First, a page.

Gary Hooper competed in eight different track and field disciplines, earning a medal in three. Having finished second in the heats of the Men's 100m Wheelchair Dash A to compatriot Bruno Moretti, Hooper came through to finish first in the final ahead of Moretti. Hooper and Moretti were also part of the 4x40m relay team that won a silver medal, only being beaten by a world record time set by the United States. Hooper's other silver medal finish came in the Men's Shotput B.[9]

Australia's men also saw some success in the slalom events, finishing one-two in both the A and B division slalom events. In the A division, Moretti beat out Bill Mather-Brown for the gold medal, while Robert McIntyre finished in the gold medal position two seconds ahead of John Martin.[9]

Dartchery[edit]

Australia represented by:
MenKevin Bawden, Alan Conn, Roy Fowler, Tony South [8]

Australia's only competitors in the Dartchery competed in the Mixed Pairs event, with Kevin Bawden and Roy Fowler being paired up, and the two gold medallists from the individual events, Tony South and Alan Conn, teaming up. South and Conn made their way to the gold medal match against the US team of Geissinger and Kelderhouse, with the Australian pair coming up short and taking home the silver medal. The Australian team of Bawden and Fowler made it to the Round of 16 where they were overcome by the eventual gold medal winning US pair.[9]

Lawn Bowls[edit]

Men – Kevin Bawden, Don Watts, John Martin, John Newton[6]

Snooker[edit]

Australia represented by:
Men – John Beattie, John Newton[6] [8]

John Newton finished with a bronze medal after losing his semifinal to eventual gold medallist, Great Britain's Michael Shelton.[9]

Swimming[edit]

Australia represented by:
Men – Felix Blums, Brian Chambers, Gary Hooper, Bill Mather-Brown, Allan McLucas, Frank Ponta, Jeff Simmonds, Don Watts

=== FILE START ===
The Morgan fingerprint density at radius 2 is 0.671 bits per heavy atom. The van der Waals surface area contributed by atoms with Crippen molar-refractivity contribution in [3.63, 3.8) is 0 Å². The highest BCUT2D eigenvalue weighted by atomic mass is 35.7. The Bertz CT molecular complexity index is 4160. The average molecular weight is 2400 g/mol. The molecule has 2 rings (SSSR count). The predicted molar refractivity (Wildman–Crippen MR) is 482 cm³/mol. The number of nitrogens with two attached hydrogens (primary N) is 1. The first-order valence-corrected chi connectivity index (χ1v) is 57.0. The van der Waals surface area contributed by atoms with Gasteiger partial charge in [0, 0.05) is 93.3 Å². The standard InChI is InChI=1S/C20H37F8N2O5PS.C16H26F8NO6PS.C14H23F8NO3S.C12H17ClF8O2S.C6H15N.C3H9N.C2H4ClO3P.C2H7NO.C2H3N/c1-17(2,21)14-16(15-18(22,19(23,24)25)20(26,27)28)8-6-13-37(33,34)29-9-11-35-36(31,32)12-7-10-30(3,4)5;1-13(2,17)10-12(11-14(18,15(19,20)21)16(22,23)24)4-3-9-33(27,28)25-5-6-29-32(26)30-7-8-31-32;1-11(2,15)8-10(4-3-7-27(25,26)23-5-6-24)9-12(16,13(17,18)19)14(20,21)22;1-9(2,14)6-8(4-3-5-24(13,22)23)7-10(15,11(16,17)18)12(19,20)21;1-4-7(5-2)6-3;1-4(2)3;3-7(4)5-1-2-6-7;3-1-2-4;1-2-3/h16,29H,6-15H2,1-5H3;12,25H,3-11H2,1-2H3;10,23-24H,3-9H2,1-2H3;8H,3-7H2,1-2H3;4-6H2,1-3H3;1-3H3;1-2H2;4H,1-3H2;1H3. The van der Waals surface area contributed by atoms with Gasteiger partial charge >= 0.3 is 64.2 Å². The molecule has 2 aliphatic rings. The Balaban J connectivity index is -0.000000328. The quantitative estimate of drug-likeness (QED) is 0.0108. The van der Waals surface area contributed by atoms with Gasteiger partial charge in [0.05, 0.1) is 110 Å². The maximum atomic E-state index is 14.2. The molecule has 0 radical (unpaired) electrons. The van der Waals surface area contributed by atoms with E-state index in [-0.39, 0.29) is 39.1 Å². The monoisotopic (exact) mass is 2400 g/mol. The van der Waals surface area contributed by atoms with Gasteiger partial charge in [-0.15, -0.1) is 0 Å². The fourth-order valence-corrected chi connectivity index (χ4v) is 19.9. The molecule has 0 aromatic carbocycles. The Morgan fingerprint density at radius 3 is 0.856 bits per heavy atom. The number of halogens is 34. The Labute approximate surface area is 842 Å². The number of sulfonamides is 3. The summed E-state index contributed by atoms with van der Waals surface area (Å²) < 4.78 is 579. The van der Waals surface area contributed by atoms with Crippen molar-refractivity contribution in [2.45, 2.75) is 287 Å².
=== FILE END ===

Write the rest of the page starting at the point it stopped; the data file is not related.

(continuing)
WomenLorraine Dodd, Elizabeth Edmondson, Daphne Hilton, Sally Lamb, Cherrie Ireland, [8]

Australia's females dominated the pool, with Lorraine Dodd and Elizabeth Edmondson setting five World Records between them at the Games. Dodd set three World Records on her way to three gold medals in the 25m Backstroke, Breaststroke, and Freestyle Class 2 complete events. Edmondson's two gold medals also came in World Record time; one in the 50m Class 4 incomplete Freestyle with a time of 44.1 seconds, and the other in the 100m Open Freestyle event, finishing in a time of 1 minute 33 seconds.[9]

Daphne Hilton followed up her pair of bronze medals in Athletics with a silver medal in the Class 5 (cauda equina) 50m Freestyle event.[9]

Table tennis[edit]

Australia represented by:
MenKevin Bawden, Alan Conn, Kevin Coombs, John Martin, Bill Mather-Brown, Allan McLucas, Bruno Moretti, Jimmy Newton, Tony South, Don Watts
WomenLorraine Dodd, Daphne Hilton, Cherrie Ireland, Marion O'Brien, Elaine Schreiber, Pam Smith [8]

The Australian pair of Marion O'Brien and Elaine Schreiber won their way to the gold medal match where they played Great Britain's pairing of Bryant and Carol Barnard, eventually going down and finishing in second place and the silver medal.[9]

Weightlifting[edit]

Australia represented by:
MenGary Hooper, Vic Renalson [8]

Vic Renalson picked up his third gold medal of the Games in the Heavyweight lifting event, with a lift of 200 kg not being challenged by the other competitors.[9]

Wheelchair basketball[edit]

Australia represented by:
MenKevin Bawden, Peter Burt, Brian Chambers, Kevin Cunningham, Kevin Coombs, Bill Mather-Brown, John Martin, Robert McIntyre, Bruno Moretti, Frank Ponta, Noel Simmons, Don Watts